Main Street construction work moved to the central part of downtown last month, leaving the east end of Main Street with new pavement and not a construction barrel in sight.
Representatives of several small businesses located at the east end of Main Street gathered in front of Grain Craft Bar + Kitchen recently to celebrate the return to normalcy on their end of the street.
“It’s a beautiful sight to walk out and see blacktop and cars moving,” said Jeanne Kress, owner of The Perfect Blend, a coffee and waffle shop. “It makes me proud to be on Main Street to see it come together.”
Alicia Thomas, a representative of Sports Clips in Newark Shopping Center, said the barbershop lost business during the construction but is already seeing customers return.
“It’s good to see it all open again,” Thomas said.
Most of the business owners agreed that the construction, while challenging, was not as bad as they expected.
“Don’t fear the construction,” said Brian Broad, who recently opened Long Play Café in Market East Plaza.
Several of the businesses, like Grain and Captain Blue Hen Comics, used social media posts to remind people they were still open for business and give customers tips about avoiding the construction.
Lexi Hawkins, general manager of Grain, said there were some hiccups, such as the restaurant losing water service a couple times during the construction, but she praised DelDOT and the city for quickly addressing concerns.
Workers have completed 12 of 15 phases of the Main Street project. City officials said this week that the project is ahead of schedule but could be slowed down by winter weather. Completion is still estimated for summer 2020.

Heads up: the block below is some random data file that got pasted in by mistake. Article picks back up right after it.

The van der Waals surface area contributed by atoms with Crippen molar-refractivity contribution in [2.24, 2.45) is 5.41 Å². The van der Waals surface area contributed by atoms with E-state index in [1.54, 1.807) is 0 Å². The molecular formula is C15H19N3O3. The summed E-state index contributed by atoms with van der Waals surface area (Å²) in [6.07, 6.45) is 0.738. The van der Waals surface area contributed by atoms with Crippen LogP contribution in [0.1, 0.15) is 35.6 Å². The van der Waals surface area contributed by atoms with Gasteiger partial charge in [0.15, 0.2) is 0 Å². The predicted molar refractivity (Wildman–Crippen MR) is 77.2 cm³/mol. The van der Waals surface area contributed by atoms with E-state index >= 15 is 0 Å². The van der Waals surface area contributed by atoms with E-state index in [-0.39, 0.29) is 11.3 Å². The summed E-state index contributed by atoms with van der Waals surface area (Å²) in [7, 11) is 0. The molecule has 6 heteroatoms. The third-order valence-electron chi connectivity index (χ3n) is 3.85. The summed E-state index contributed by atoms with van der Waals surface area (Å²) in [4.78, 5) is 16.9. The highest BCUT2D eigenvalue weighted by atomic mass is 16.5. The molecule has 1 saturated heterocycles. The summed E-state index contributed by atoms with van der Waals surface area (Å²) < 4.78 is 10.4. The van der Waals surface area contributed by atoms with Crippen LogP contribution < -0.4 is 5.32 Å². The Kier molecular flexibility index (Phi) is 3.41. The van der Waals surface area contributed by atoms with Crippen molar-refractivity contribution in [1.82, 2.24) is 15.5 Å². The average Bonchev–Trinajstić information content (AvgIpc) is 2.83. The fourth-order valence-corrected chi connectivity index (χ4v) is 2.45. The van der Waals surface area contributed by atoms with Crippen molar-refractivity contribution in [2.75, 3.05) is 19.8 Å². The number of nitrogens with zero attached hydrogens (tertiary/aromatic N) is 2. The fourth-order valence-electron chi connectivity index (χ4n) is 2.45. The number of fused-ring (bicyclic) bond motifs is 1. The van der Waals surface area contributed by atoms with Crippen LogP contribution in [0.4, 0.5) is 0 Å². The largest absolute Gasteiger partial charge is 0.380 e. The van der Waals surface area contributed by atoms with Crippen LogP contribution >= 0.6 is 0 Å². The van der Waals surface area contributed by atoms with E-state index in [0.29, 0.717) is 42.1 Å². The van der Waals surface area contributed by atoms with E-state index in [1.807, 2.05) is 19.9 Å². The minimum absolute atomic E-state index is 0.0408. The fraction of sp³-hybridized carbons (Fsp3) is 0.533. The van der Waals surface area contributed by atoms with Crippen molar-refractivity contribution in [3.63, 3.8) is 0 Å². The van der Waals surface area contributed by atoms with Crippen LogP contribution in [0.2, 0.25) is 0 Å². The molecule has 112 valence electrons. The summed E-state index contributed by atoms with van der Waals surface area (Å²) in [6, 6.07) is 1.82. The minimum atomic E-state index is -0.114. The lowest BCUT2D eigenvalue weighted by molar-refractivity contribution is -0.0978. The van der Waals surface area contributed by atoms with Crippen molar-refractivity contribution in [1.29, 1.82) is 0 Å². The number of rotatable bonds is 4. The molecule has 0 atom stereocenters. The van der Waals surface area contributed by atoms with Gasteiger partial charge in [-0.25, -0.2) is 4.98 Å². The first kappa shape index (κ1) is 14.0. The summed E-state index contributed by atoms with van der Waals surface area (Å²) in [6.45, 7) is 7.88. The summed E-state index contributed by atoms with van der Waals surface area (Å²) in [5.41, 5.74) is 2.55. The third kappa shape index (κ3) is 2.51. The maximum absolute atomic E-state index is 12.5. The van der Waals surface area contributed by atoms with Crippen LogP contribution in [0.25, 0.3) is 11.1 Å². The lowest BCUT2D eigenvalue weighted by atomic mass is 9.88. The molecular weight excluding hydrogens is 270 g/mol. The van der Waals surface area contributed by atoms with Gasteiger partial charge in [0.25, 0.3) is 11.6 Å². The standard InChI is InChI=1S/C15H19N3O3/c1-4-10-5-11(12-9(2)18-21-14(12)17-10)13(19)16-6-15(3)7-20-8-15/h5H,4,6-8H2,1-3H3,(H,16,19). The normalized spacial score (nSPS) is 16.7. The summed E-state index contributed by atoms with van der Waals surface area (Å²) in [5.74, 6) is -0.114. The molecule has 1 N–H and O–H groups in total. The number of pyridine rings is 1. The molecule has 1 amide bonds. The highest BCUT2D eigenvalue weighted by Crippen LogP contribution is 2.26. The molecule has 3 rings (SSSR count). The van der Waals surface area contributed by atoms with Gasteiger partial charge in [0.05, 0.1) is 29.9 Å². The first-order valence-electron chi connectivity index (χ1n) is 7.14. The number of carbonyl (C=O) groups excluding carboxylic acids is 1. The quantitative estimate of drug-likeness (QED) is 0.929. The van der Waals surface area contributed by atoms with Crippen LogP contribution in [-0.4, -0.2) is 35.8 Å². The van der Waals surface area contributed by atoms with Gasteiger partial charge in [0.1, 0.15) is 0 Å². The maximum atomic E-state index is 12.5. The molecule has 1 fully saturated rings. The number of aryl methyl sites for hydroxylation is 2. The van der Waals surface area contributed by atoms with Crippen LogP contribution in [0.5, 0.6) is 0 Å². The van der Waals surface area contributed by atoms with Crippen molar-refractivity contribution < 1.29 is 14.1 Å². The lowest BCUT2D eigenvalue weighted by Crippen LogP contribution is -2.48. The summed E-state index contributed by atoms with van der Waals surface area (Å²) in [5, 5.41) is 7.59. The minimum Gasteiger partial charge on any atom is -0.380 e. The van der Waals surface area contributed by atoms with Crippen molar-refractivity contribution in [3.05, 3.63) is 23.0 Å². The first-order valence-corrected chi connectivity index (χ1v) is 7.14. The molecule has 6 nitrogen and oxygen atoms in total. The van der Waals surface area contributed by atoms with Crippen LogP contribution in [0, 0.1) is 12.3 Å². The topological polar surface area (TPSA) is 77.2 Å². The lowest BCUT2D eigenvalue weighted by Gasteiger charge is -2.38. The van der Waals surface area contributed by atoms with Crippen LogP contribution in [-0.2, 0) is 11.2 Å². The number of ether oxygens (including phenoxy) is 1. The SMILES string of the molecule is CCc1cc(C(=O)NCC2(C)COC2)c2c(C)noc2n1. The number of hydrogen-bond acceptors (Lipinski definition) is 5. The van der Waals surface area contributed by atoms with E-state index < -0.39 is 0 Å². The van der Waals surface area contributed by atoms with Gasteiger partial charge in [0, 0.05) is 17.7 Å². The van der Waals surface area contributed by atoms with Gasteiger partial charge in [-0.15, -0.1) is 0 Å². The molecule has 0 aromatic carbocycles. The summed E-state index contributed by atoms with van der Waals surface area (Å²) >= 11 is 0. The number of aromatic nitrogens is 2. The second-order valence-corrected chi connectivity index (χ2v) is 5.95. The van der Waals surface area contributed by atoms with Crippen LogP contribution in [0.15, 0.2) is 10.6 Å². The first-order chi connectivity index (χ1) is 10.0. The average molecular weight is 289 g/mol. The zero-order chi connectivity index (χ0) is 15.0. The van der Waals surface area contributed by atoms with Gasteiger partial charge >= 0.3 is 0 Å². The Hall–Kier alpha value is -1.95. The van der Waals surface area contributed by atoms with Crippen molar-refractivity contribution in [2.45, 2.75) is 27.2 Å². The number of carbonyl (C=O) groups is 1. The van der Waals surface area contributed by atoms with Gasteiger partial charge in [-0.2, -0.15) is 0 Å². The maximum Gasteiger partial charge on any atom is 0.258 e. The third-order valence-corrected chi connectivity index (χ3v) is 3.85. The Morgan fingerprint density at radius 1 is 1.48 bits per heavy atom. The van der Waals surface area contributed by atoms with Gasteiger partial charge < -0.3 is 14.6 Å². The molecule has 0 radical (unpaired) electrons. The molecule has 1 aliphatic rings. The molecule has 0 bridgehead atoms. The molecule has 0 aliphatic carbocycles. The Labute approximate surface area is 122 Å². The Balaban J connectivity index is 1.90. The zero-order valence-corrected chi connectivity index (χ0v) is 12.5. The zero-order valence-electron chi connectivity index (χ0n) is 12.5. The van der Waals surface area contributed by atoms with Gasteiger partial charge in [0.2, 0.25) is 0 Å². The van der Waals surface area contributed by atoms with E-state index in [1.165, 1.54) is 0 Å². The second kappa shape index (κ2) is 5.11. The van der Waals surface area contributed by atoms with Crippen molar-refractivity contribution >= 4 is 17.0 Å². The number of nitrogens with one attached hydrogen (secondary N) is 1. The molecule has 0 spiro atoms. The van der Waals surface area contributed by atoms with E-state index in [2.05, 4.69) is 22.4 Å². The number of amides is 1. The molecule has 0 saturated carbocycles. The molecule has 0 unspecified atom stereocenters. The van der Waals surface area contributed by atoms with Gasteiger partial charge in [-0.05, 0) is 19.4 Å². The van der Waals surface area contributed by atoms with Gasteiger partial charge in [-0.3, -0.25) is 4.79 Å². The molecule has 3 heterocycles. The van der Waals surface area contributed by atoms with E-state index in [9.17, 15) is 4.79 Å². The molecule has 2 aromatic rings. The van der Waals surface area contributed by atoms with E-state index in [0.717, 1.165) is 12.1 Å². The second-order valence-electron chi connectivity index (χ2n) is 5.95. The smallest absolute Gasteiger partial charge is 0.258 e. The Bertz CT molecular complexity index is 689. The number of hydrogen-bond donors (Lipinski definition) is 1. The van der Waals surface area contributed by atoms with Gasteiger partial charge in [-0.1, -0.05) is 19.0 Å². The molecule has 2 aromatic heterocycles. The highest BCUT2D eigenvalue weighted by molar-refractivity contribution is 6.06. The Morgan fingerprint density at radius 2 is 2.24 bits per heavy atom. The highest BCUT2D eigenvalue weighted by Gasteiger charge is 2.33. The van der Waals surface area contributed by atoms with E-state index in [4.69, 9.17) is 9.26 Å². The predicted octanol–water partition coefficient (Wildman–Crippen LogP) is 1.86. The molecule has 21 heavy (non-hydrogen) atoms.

The work is now focused on the left side of Main Street, between South Chapel Street and Dunkin’ Donuts.
While most of the east end businesses emerged unscathed, Main Street has lost a number of businesses over the past few months, including California Tortilla, Jimmy John’s, Delaware Running Company, Lieberman's Bookstore, Buddy’s Burgers and Finn McCool’s.
Most didn’t give a reason for their closure, but Finn McCool’s owner Jeff Frotton put the blame on the city’s laws and the Main Street construction project, which he says reduced his business by nearly 50 percent.
“It was a tough decision, but we simply had no more money and resources to pour into it,” Frotton said in October.
Hawkins offered a piece of advice to the business owners in the central part of Main Street, who are now seeing construction outside their restaurants and shops.
“Take it in stride. Be positive,” she said. “If you’re negative about it, that will transfer over to your guests.”